In January, the Biden administration unveiled a proposal to slash monthly payments for federal student loan borrowers who enroll in income-driven repayment (IDR) plans. Previously at OppBlog, I highlighted some of the problems with the plan, including its exorbitant cost, its inflationary effect on future borrowing and college tuition, and the perverse new subsidies it will introduce for degree programs with little return on investment.
In testimony before the House Education and Workforce Committee last Thursday, economist Adam Looney of the University of Utah highlighted another unintended consequence of the IDR expansion: it will render useless one of the few outcomes-based accountability policies currently in place for federally funded institutions of higher education.
The cohort default rate
Currently, colleges and universities can lose access to federal funding if a certain percentage of former students defaults on their loans. (For student loans, a payer is in default after 360 days without making a scheduled monthly payment.) If the cohort default rate (CDR) exceeds 30 percent for three consecutive years—or 40 percent for one year—the school may lose eligibility for federal aid.
In practice, the CDR fails to hold most low-quality schools accountable. The default rate threshold is set too high, meaning many schools with poor loan repayment outcomes face no sanctions under the rule. Schools have also found ways to manipulate the CDR. As a result, the number of institutions subject to a loss of aid eligibility is usually in the single digits, out of nearly 5,000 schools using federal loans.
The CDR does have one redeeming feature, though. Some schools with poor economic outcomes voluntarily choose not to participate in the federal student loan program because they fear they would have a CDR that triggers a loss of aid eligibility. This could jeopardize these schools’ access to other federal aid programs, such as Pell Grants. In 2014, for instance, a number of community colleges did not participate in the federal loan program. This segment of schools enrolled nearly one million students, nine percent of the sector’s total.
This deterrent effect has stopped many low-quality colleges from pushing federal loans on students who may never be able to repay them. Under the Biden administration’s proposed changes to IDR, however, this deterrent could disappear.
The IDR reforms will set a $0 monthly payment for borrowers who earn less than 225 percent of the federal poverty line, or $32,805 for a single person in 2023. Under such a system, around 40 percent of students who attended two-year colleges will never make a single payment on their loans.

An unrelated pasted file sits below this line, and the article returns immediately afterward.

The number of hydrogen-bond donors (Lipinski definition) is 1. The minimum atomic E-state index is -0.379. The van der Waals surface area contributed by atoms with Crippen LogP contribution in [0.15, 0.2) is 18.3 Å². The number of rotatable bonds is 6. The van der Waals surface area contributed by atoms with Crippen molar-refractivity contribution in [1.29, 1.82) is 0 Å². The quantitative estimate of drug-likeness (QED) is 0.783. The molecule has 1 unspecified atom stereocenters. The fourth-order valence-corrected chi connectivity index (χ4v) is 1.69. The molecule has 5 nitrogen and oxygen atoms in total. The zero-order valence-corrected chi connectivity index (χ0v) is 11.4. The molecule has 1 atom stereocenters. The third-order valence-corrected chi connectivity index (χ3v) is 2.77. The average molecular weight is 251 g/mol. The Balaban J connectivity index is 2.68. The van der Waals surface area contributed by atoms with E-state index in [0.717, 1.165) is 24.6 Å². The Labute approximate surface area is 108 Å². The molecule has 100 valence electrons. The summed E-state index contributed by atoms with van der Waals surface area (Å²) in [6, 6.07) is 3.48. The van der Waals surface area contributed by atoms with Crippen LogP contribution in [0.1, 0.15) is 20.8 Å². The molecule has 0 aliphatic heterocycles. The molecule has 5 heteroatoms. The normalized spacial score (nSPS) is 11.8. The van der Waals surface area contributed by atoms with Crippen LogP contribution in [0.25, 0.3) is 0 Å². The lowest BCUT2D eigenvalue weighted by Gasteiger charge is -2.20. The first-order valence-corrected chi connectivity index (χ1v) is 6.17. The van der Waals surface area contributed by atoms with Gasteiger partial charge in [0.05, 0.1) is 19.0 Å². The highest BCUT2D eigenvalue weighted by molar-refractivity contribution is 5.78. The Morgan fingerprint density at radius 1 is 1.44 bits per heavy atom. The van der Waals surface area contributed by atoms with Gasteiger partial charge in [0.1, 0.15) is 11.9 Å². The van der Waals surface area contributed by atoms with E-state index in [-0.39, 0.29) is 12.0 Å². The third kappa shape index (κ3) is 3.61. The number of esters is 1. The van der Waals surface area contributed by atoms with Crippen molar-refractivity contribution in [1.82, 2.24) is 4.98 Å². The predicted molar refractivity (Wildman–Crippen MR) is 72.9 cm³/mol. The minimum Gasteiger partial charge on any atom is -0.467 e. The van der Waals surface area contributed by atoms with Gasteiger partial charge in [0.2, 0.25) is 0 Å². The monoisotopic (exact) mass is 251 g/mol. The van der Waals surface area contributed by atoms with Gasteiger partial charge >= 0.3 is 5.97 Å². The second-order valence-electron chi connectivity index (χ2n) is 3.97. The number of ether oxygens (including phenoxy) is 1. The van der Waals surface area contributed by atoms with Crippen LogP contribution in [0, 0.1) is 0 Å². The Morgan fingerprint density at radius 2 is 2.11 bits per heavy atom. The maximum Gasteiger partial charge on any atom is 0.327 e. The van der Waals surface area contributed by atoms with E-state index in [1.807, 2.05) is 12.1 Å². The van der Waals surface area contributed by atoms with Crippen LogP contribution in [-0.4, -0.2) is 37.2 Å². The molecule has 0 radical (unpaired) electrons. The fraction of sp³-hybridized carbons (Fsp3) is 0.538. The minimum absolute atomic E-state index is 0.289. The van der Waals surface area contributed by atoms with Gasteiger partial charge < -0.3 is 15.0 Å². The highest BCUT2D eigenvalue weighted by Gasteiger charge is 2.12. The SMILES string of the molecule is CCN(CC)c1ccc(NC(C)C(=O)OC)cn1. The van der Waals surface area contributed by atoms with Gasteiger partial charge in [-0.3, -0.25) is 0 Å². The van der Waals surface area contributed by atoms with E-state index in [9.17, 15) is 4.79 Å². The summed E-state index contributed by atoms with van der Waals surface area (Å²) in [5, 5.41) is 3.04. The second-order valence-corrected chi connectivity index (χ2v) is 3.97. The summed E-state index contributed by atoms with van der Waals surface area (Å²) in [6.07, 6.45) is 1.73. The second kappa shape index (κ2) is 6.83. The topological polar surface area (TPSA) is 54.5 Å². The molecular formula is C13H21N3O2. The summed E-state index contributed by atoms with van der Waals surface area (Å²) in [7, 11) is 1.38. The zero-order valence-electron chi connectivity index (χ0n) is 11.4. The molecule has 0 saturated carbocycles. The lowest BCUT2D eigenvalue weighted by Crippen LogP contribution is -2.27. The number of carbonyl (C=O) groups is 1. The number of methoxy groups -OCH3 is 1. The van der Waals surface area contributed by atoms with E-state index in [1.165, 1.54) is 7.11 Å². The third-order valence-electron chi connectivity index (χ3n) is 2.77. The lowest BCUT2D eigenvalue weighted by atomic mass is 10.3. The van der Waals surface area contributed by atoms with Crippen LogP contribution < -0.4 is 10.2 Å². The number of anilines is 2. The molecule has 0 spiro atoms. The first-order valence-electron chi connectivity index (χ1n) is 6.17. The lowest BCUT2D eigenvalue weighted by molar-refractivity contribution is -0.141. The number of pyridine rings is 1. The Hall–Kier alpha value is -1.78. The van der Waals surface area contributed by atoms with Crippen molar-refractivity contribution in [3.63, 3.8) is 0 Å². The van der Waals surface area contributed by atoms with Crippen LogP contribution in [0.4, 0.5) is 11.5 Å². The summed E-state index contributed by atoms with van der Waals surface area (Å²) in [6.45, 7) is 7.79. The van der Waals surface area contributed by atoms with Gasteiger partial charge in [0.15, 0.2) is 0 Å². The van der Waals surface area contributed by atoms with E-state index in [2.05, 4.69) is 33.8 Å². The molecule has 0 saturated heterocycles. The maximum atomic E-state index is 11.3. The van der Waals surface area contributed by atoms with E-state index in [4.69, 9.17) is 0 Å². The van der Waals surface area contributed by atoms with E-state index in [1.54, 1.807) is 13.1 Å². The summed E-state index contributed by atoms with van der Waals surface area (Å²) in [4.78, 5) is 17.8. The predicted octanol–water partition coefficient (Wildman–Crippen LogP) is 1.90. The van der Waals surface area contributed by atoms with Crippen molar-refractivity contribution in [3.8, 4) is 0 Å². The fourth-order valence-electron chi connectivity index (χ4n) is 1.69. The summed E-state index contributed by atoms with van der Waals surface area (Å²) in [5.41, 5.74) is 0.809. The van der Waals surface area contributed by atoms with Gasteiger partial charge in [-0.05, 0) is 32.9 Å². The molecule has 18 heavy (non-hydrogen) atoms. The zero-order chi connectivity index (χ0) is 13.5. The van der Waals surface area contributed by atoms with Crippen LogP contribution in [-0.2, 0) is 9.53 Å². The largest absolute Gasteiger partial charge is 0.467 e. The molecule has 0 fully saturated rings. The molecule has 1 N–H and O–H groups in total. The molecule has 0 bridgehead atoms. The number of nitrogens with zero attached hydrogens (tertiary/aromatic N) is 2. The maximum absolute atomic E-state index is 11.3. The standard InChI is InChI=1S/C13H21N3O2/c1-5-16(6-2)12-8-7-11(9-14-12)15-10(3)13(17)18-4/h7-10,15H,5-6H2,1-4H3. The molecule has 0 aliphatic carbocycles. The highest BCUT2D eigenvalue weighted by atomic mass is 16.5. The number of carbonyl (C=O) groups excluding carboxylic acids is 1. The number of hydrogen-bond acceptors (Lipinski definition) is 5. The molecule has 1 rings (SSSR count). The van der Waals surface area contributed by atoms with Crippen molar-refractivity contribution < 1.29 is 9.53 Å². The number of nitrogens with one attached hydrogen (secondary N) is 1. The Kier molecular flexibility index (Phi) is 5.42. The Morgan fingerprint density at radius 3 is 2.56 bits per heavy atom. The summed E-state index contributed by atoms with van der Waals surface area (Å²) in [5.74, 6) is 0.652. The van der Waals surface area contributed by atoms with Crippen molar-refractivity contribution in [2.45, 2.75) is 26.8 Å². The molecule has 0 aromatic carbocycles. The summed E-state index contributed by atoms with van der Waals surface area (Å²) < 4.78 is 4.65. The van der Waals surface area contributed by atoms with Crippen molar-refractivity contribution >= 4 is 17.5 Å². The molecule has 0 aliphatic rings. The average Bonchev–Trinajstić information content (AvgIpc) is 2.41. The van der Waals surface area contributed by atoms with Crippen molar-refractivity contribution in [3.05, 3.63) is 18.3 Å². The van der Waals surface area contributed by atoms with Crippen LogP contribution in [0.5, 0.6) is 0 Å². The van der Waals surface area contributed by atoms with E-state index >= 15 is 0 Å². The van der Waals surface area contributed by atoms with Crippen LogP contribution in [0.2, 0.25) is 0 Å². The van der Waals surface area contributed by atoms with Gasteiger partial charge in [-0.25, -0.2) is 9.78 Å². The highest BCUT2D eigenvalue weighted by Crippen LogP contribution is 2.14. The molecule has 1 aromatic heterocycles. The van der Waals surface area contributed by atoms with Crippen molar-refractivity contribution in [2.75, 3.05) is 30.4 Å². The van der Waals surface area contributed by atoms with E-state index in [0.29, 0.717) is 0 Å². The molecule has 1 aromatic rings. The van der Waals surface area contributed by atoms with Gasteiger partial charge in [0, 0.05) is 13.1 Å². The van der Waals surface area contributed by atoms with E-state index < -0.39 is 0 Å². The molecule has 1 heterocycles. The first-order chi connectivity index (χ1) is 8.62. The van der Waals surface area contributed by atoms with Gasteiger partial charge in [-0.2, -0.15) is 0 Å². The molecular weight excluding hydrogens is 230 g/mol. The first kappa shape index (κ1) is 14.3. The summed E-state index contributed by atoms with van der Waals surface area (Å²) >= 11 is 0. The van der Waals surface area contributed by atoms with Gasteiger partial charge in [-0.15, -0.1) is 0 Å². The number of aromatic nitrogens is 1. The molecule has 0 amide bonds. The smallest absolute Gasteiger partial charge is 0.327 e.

Scheduling a $0 monthly payment for an enormous chunk of borrowers will help many avoid defaulting on their loans. This will have some benefits: default can come with severe penalties, which I have argued are overly punitive. But the drop in default rates does not signal any change in the underlying value of the education provided. Even if they do not technically default, many borrowers will nonetheless fail to repay their debts because of excessive tuition and a low return on investment on their degrees.
The drop in expected default rates means that many low-quality institutions will soon find it advantageous to participate in the federal loan program, since there will be little fear of losing aid eligibility due to a high CDR. As Looney puts it, the changes will “allow low-quality, high-risk programs currently threatened with sanctions under existing rules to enroll high-risk borrowers.”
IDR reform makes stronger accountability more urgent
Even before the Biden administration proposed overhauling IDR, the cohort default rate was an outdated metric. The administration’s changes, though, will neuter one of CDR’s last useful features: it has kept many of the lowest-quality institutions out of the federal student loan program entirely.
The federal student aid system needs a stronger accountability framework adapted for the challenges of today. In a white paper for FREOPP, I propose requiring colleges to compensate taxpayers when former students do not repay their loans. This would discourage schools from offering programs where economic returns do not justify the cost of tuition, as students who pursue these programs are unlikely to pay back their debts.
These compensation requirements would be triggered regardless of whether the reason for nonpayment is loan default or simply a $0 scheduled payment under IDR. Both reasons signal that the economic value of the student’s education did not justify its cost, and both result in a net loss to taxpayers. It follows that colleges should be held accountable in both cases.
As Looney concludes, “the fundamental problems that caused the student loan crisis—useless degree programs and exorbitant costs—can’t be solved by encouraging students to take out bad loans with promises to forgive them later.” The only solution is to discourage federally funded colleges from offering these programs in the first place.